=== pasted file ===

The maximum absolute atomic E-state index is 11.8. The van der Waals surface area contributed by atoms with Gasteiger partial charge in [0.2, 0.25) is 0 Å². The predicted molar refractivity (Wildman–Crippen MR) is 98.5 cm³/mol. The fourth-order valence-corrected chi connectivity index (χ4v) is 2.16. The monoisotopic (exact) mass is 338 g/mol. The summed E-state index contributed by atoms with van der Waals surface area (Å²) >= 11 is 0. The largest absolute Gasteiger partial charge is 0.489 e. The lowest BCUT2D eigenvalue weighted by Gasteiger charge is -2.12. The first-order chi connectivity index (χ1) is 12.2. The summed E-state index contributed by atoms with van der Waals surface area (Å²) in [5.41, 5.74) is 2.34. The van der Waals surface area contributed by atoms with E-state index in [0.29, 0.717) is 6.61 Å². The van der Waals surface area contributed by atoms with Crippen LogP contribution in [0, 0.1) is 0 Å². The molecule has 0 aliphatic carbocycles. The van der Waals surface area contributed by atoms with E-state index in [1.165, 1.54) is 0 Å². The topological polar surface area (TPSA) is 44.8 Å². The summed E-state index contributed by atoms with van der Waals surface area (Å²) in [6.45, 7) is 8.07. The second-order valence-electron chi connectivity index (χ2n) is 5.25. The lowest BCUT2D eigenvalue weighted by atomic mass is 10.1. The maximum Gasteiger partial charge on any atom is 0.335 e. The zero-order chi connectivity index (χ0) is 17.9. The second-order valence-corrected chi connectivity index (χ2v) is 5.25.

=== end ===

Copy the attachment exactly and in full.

The maximum absolute atomic E-state index is 11.8. The van der Waals surface area contributed by atoms with Gasteiger partial charge in [0.2, 0.25) is 0 Å². The predicted molar refractivity (Wildman–Crippen MR) is 98.5 cm³/mol. The fourth-order valence-corrected chi connectivity index (χ4v) is 2.16. The monoisotopic (exact) mass is 338 g/mol. The summed E-state index contributed by atoms with van der Waals surface area (Å²) >= 11 is 0. The largest absolute Gasteiger partial charge is 0.489 e. The lowest BCUT2D eigenvalue weighted by Gasteiger charge is -2.12. The first-order chi connectivity index (χ1) is 12.2. The summed E-state index contributed by atoms with van der Waals surface area (Å²) in [5.41, 5.74) is 2.34. The van der Waals surface area contributed by atoms with E-state index in [0.29, 0.717) is 6.61 Å². The van der Waals surface area contributed by atoms with Crippen LogP contribution in [0, 0.1) is 0 Å². The molecule has 0 aliphatic carbocycles. The van der Waals surface area contributed by atoms with E-state index in [1.165, 1.54) is 0 Å². The topological polar surface area (TPSA) is 44.8 Å². The summed E-state index contributed by atoms with van der Waals surface area (Å²) in [6.45, 7) is 8.07. The second-order valence-electron chi connectivity index (χ2n) is 5.25. The lowest BCUT2D eigenvalue weighted by atomic mass is 10.1. The maximum Gasteiger partial charge on any atom is 0.335 e. The zero-order chi connectivity index (χ0) is 17.9. The second-order valence-corrected chi connectivity index (χ2v) is 5.25.